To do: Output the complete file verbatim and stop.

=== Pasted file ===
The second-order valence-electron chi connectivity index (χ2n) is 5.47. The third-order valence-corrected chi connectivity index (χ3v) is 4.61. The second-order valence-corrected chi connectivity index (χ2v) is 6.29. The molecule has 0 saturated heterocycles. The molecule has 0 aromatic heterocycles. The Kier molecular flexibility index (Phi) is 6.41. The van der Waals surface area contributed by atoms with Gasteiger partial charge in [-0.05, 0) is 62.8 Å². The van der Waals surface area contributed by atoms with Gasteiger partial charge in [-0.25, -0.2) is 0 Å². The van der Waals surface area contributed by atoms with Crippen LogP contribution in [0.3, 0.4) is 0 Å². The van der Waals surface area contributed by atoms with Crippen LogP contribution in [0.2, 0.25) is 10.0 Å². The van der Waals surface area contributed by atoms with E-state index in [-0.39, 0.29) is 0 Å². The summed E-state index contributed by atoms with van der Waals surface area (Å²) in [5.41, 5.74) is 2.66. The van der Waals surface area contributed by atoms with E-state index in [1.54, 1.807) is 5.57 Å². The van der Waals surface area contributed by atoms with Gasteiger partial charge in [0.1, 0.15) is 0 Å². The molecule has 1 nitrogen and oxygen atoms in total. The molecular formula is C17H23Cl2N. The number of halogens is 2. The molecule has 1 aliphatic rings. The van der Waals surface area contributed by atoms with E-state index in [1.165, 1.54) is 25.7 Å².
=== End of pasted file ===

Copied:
The second-order valence-electron chi connectivity index (χ2n) is 5.47. The third-order valence-corrected chi connectivity index (χ3v) is 4.61. The second-order valence-corrected chi connectivity index (χ2v) is 6.29. The molecule has 0 saturated heterocycles. The molecule has 0 aromatic heterocycles. The Kier molecular flexibility index (Phi) is 6.41. The van der Waals surface area contributed by atoms with Gasteiger partial charge in [-0.05, 0) is 62.8 Å². The van der Waals surface area contributed by atoms with Gasteiger partial charge in [-0.25, -0.2) is 0 Å². The van der Waals surface area contributed by atoms with Crippen LogP contribution in [0.3, 0.4) is 0 Å². The van der Waals surface area contributed by atoms with Crippen LogP contribution in [0.2, 0.25) is 10.0 Å². The van der Waals surface area contributed by atoms with E-state index in [-0.39, 0.29) is 0 Å². The summed E-state index contributed by atoms with van der Waals surface area (Å²) in [5.41, 5.74) is 2.66. The van der Waals surface area contributed by atoms with E-state index in [1.54, 1.807) is 5.57 Å². The van der Waals surface area contributed by atoms with Gasteiger partial charge in [0.1, 0.15) is 0 Å². The molecule has 1 nitrogen and oxygen atoms in total. The molecular formula is C17H23Cl2N. The number of halogens is 2. The molecule has 1 aliphatic rings. The van der Waals surface area contributed by atoms with E-state index in [1.165, 1.54) is 25.7 Å².